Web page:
Zion

for Orchestra

Dan Welcher

Rental
Performing Ensemble: Orchestra
Publisher: Elkan-Vogel, Inc.
Print Status: Rental

Quick Overview

This is the second incarnation of a work I first composed in 1994 for symphonic wind ensemble. The earlier version was intended to be the summation of three-part suite, each part being named for a different national park in the Western United States. This orchestral version, commissioned in 1999 by the Utah Symphony and dedicated to the memory of Aaron Copland, is more than a re-scoring of the earlier piece; it is a re-thinking of all its elements.

Zion is a place with unrivalled natural grandeur, being a sort of huge box canyon in which the traveler is constantly overwhelmed by towering rock walls on every side of him ? but it is also a place with a human history, having been inhabited by several tribes of native Americans before the arrival of the Mormon settlers in the mid-19th century. By the time the Mormons reached Utah, they had been driven all the way from New York State through Ohio and, with tragic losses, through Missouri. They saw Utah in general as ?a place nobody wanted,? but they were nonetheless determined to keep it to themselves. Although Zion Canyon was never a ?Mormon Stronghold,? the people who reached it and claimed it (and gave it its present name) had been through extreme trials.

It is the religious fervor of these persecuted people that I was able to draw upon in creating "Zion" as a piece of music. There are two quoted hymns in the work: "Zion?s Walls" (which Aaron Copland adapted to his own purposes in both his "Old American Songs" and the opera "The Tender Land") and "Zion?s Security", which I found in the same volume in which Copland found "Zion?s Walls" ? that inexhaustible storehouse of 19th-century hymnody called "The Sacred Harp".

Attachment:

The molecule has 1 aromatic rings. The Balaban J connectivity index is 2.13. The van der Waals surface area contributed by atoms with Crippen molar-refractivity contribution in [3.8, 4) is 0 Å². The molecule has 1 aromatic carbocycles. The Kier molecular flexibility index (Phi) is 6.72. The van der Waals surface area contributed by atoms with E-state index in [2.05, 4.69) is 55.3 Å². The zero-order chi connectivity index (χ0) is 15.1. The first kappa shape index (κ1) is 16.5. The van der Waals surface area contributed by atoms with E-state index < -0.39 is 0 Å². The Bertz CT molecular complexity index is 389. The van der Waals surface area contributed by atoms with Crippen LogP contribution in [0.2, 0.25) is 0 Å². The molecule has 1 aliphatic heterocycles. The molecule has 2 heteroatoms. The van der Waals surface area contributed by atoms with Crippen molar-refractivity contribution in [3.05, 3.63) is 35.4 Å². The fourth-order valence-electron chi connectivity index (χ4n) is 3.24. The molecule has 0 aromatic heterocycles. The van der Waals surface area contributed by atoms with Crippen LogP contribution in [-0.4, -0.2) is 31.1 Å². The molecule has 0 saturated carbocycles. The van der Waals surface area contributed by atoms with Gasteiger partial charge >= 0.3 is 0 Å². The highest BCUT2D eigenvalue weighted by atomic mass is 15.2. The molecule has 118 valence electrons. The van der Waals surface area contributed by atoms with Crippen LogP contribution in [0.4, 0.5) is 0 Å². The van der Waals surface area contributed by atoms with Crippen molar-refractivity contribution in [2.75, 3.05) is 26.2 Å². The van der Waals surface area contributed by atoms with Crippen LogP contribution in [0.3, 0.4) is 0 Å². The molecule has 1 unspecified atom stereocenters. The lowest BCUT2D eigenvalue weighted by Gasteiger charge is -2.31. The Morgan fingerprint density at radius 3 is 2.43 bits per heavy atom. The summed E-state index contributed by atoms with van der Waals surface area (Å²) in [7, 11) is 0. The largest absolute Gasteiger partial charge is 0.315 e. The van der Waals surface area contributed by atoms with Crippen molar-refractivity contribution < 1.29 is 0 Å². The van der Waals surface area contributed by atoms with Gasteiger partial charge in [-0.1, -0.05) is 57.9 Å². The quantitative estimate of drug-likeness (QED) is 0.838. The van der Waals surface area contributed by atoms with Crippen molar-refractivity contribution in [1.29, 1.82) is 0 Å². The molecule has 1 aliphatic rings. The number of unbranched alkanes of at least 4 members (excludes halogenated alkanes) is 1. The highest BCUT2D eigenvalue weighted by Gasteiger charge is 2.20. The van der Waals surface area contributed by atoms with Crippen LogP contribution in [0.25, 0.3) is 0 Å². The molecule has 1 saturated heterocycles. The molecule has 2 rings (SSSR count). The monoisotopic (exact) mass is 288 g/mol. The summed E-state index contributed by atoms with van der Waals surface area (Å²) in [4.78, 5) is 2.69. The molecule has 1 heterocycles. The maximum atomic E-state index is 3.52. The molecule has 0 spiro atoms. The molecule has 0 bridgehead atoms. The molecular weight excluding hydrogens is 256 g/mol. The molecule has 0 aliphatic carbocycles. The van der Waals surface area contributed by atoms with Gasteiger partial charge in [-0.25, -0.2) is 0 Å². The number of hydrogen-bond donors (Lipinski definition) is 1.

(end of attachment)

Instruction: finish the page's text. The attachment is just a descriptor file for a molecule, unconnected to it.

My work opens with a three-verse setting of "Zion?s Security", a stern tune in F-sharp minor which is full of resolve. (The words of this hymn are resolute and strong, rallying the faithful to be firm, and describing the ?city of our God? they hope to establish). This melody alternates with a fanfare tune, whose origins will be revealed in later music, until the second half of the piece begins: a driving rhythmic ostinato based on a 3/4-4/4 alternating meter scheme. This pauses at its height to restate "Zion?s Security" one more time, in a rather obscure setting surrounded by freely shifting patterns in the flutes, clarinets, and percussion ? until the sun warms the ground sufficiently for the second hymn to appear. "Zion?s Walls" is set in 7/8, unlike Copland?s 9/8-6/8 meters (the original is quite strange, and doesn?t really fit any constant meter), and is introduced by a warm horn solo. The two hymns vie for attention from here to the end of the piece, with the glowingly optimistic "Zion?s Walls" finally achieving prominence. The work ends with a sense of triumph.

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Scores & Parts

Zion - Full Score - Study

Additional Information

Commission Commissioned in 1999 by the Utah Symphony
Composition Date 1999
Duration 10:00
Orchestration 3 3 3 3 - 4 4 3 1; Timp. 4Perc. Hp. Pno. Str.
Premiere 24th September, 1999. Utah Symphony, conducted by Keith Lockhart, Salt Lake City.

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